Yet not every expert has placed the onus on regulators or individual banks to tackle the bad debt crisis, with others claiming that only change on a political or nationwide banking level will enable the UK to overcome its present challenges. For instance, the FSB reported the damage caused by current national business rates for fledgling SMEs since as early as February this year, with doubts since having been cast over the government’s £300m business rates relief fund in the wake of June’s game-changing UK general election. Also under fire is the Bank of England itself, which the Guardian’s economic editor Larry Elliott brands as having “helped to generate” high levels of personal debts via “almost a decade of ultra-low interest rates and copious amounts of quantitative easing”.

Whether the Bank’s strategies will change accordingly going forward remains to be seen, but it’s worth noting that many of its members are already debating changing interest rates right now. While the most recent Monetary Policy Committee meeting saw a 6-2 vote to maintain the current 0.25% rate level, Bank of England governor Mark Carney claimed at the time that this figure could soon rise, most likely before the end of 2017. Such a decision on the MPC’s part could potentially worsen the state of those businesses presently struggling to honour their financial obligations due to insufficient funds.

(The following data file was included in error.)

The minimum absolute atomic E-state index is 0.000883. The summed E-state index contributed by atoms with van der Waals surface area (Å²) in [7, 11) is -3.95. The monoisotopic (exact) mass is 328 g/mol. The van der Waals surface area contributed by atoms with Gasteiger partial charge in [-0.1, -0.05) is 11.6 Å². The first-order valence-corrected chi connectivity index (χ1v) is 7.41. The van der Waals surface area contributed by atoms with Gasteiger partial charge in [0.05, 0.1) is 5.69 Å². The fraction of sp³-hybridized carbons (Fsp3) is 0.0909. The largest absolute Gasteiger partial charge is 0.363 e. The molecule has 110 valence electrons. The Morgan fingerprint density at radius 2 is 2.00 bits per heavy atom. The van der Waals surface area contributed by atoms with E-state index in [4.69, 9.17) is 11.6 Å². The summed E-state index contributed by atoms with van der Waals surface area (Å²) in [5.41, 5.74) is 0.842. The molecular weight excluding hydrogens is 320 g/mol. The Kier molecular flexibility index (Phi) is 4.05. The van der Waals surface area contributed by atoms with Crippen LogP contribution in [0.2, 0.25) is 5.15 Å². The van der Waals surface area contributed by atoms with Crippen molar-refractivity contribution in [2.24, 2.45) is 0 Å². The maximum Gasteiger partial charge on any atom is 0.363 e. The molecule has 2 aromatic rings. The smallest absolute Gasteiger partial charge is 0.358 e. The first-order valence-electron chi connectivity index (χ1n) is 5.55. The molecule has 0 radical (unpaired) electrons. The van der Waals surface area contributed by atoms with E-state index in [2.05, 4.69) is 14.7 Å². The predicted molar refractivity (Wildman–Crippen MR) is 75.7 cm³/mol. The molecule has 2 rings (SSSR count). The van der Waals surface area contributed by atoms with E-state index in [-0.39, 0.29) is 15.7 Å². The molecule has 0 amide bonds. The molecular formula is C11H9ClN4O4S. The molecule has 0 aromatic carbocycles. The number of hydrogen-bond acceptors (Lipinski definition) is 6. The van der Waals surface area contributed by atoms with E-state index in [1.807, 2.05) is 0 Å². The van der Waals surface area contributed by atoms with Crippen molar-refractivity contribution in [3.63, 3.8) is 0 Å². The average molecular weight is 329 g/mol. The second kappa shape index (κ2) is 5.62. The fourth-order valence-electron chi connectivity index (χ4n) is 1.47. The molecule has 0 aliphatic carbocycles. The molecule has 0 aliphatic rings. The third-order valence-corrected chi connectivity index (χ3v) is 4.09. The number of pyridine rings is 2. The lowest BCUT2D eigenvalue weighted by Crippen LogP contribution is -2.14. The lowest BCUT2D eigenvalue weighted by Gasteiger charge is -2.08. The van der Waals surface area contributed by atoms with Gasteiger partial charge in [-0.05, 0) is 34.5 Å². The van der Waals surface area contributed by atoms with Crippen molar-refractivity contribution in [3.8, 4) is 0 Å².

Perhaps the most insightful take into the bad debt crisis and its potential solutions, however, came from Citizens Advice CEO Gillian Guy, who told This is Money how “vital” it is “that people have access to independent guidance, advice and support to help them manage their finances.” It’s here where Touch Financial comes in. Whether your firm has operated in its chosen sector for decades or only started business last year, bad debt remains a potent threat to your cash-flow either way, but through our credit protection services, we can provide information as to how to ensure debtor insolvency doesn’t ruin your bottom line, recouping potential losses rather than the funds becoming completely unrecoverable.

Be sure to visit our credit protection page or get in touch with us here for further information.

Apply now and one of our consultants will help to find you the best invoice finance facility for your business, free of charge.